UNCG Campus Weekly

Campus Weekly is published each Wednesday when classes are in session. In the summer, it is published biweekly.

Catherine Ennis aims to make middle schoolers healthier

Trust for America’s Health’s 2011 report ranked North Carolina as the 14th most obese state in the nation. In the report, close to two-thirds of adults in the state are either overweight or obese and 19 percent of youth are classified as obese.

Dr. Catherine Ennis is trying to help reverse that trend.

“My particular goal is for students to be able to make these decisions after school, when they’re on their own, when no teacher is standing there,” she said. “Our goal is for students to say ‘I want to be physically active because it’s fun, it makes me feel good and it’s important in my life.’”

Athletics and being physically active was a big part of her own life. She was a field hockey and lacrosse standout as an undergraduate at Lynchburg College. While completing her master’s degree here at UNCG, she was an assistant field hockey coach. On graduating, she told CW, she accepted the position as head field hockey coach at Duke.

Now a professor of teacher education and curriculum and instruction in UNCG’s Department of Kinesiology, Ennis’ research focuses on curriculum theory and development in physical education with specific applications to urban school settings. She is co-author of the books The Curriculum Process in Physical Education (1995) and Student Learning in Physical Education: Applying Research to Enhance Instruction (2003, 2nd ed.).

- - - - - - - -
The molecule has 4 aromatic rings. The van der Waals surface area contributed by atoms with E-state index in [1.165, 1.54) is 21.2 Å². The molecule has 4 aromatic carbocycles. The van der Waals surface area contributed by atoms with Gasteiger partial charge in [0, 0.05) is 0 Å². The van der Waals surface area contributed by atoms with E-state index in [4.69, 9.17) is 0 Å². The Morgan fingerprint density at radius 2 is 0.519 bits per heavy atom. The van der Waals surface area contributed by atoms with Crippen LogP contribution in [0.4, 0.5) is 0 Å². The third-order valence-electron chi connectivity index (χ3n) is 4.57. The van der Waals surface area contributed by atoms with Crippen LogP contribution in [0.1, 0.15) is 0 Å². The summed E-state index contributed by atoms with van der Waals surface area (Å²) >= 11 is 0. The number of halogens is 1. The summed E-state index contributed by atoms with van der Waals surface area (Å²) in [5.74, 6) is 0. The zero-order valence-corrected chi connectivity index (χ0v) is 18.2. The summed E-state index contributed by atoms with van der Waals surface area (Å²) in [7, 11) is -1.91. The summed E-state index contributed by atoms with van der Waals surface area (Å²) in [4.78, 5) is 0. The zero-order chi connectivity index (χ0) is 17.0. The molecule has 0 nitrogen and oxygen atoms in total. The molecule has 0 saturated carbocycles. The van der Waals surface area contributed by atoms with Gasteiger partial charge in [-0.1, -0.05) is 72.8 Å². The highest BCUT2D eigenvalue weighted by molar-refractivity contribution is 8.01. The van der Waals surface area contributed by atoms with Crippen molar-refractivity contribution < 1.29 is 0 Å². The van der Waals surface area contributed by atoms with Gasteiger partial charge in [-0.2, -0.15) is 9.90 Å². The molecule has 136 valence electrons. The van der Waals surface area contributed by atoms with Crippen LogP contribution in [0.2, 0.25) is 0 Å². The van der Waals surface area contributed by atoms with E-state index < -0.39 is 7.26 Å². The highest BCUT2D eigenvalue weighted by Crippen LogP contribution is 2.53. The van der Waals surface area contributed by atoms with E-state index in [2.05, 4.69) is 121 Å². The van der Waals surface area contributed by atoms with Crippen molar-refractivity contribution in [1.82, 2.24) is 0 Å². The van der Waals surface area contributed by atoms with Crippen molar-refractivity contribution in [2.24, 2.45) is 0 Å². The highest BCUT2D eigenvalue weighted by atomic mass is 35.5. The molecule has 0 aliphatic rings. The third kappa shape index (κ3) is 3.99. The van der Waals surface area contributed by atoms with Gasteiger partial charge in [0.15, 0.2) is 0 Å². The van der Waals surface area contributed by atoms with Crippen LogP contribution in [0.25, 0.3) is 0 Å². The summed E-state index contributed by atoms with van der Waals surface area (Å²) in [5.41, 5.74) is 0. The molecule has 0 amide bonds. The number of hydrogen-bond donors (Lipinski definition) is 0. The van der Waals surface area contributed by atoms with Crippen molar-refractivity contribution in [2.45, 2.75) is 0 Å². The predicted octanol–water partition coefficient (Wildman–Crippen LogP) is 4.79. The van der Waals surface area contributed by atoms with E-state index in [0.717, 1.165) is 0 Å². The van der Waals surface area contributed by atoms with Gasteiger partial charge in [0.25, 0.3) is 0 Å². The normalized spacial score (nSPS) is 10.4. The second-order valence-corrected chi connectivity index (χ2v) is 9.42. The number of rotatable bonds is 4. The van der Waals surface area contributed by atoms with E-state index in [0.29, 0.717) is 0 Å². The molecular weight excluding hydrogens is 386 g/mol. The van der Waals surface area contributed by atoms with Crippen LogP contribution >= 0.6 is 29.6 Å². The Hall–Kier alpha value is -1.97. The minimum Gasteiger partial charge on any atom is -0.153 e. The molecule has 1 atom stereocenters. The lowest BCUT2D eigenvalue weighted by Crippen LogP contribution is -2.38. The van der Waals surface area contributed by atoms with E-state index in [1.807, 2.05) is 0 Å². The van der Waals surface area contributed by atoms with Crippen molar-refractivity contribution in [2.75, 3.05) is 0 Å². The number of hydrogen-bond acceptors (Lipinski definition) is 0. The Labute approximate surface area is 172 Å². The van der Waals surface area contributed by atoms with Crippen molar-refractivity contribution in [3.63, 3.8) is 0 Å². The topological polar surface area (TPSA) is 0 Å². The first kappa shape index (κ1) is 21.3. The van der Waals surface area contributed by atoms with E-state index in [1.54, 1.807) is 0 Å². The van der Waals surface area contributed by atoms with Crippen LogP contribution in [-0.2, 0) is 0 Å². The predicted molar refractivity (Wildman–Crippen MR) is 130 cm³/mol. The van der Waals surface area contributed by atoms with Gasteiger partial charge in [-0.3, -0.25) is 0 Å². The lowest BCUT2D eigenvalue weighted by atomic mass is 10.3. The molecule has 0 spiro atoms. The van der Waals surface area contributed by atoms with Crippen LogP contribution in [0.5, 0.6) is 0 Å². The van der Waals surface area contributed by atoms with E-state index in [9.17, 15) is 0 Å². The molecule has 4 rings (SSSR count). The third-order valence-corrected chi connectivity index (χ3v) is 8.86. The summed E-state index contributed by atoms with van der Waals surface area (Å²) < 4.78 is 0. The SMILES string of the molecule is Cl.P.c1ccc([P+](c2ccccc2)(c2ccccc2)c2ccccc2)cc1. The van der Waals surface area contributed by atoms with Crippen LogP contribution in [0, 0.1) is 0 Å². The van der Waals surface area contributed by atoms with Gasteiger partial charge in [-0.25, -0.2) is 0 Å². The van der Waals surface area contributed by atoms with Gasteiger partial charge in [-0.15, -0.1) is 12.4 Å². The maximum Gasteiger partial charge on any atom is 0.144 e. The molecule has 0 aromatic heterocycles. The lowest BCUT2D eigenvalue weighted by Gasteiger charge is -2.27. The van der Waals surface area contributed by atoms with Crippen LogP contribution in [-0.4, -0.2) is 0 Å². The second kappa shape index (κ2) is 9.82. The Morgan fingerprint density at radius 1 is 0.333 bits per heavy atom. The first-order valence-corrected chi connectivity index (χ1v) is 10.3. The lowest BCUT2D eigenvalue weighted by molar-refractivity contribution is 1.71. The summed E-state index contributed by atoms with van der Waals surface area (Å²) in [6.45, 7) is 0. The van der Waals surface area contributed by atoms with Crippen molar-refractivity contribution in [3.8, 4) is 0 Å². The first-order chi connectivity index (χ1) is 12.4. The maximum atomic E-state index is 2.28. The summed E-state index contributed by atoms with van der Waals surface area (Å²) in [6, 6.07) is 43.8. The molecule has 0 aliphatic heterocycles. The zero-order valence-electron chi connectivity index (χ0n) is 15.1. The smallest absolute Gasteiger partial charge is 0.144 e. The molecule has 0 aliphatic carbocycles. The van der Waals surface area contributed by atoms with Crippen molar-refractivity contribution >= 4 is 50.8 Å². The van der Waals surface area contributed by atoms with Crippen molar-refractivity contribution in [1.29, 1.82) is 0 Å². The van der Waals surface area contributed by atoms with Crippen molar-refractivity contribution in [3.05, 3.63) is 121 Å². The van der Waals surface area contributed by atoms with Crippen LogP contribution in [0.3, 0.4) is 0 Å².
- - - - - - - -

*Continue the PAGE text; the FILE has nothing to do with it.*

“I am a physical education/physical activity curriculum specialist and have been interested in integrated curriculum -combining physical education with other subject areas, like science – for many years,” she explained. “I first received a Science Education Partnership Award while a professor at the University of Maryland.” It was for “Science, PE, & Me! for 3rd-5th grade students, 2003-08.

How did she learn about particular NIH awards? “I learned about these awards at UMaryland through an email sent out from the UM grants office alerting faculty of NIH RFPs. It is a great service and really helps faculty identify funding opportunities with a tight match with their interest and expertise. Since then I have served on several NIH proposal review panels,” including one meeting later this fall.

See UNCG News report on the new 5-year NIH-sponsored project she has helped create.